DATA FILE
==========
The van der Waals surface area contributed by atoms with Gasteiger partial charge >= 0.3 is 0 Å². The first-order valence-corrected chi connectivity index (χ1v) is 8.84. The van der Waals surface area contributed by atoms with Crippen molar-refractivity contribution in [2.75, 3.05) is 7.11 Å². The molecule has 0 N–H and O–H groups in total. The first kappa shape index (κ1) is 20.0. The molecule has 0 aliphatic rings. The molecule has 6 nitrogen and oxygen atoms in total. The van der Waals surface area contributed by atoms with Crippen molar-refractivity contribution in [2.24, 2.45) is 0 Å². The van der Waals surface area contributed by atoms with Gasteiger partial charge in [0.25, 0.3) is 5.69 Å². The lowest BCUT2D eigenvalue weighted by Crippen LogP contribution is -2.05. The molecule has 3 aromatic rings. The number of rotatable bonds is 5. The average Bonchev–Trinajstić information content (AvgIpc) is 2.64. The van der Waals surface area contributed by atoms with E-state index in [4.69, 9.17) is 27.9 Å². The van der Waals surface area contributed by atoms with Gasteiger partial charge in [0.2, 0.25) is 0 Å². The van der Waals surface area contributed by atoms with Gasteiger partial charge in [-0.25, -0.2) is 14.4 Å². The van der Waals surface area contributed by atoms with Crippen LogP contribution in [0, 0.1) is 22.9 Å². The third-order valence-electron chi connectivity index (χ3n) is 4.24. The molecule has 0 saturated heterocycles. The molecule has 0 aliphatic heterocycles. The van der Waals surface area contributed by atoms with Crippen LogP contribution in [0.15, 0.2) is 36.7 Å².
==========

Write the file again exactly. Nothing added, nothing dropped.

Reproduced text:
The van der Waals surface area contributed by atoms with Gasteiger partial charge >= 0.3 is 0 Å². The first-order valence-corrected chi connectivity index (χ1v) is 8.84. The van der Waals surface area contributed by atoms with Crippen molar-refractivity contribution in [2.75, 3.05) is 7.11 Å². The molecule has 0 N–H and O–H groups in total. The first kappa shape index (κ1) is 20.0. The molecule has 0 aliphatic rings. The molecule has 6 nitrogen and oxygen atoms in total. The van der Waals surface area contributed by atoms with Crippen molar-refractivity contribution in [2.24, 2.45) is 0 Å². The van der Waals surface area contributed by atoms with Gasteiger partial charge in [0.25, 0.3) is 5.69 Å². The lowest BCUT2D eigenvalue weighted by Crippen LogP contribution is -2.05. The molecule has 3 aromatic rings. The number of rotatable bonds is 5. The average Bonchev–Trinajstić information content (AvgIpc) is 2.64. The van der Waals surface area contributed by atoms with E-state index in [4.69, 9.17) is 27.9 Å². The van der Waals surface area contributed by atoms with Gasteiger partial charge in [0.2, 0.25) is 0 Å². The van der Waals surface area contributed by atoms with Gasteiger partial charge in [-0.25, -0.2) is 14.4 Å². The van der Waals surface area contributed by atoms with Crippen LogP contribution in [0, 0.1) is 22.9 Å². The third-order valence-electron chi connectivity index (χ3n) is 4.24. The molecule has 0 saturated heterocycles. The molecule has 0 aliphatic heterocycles. The van der Waals surface area contributed by atoms with Crippen LogP contribution in [0.15, 0.2) is 36.7 Å².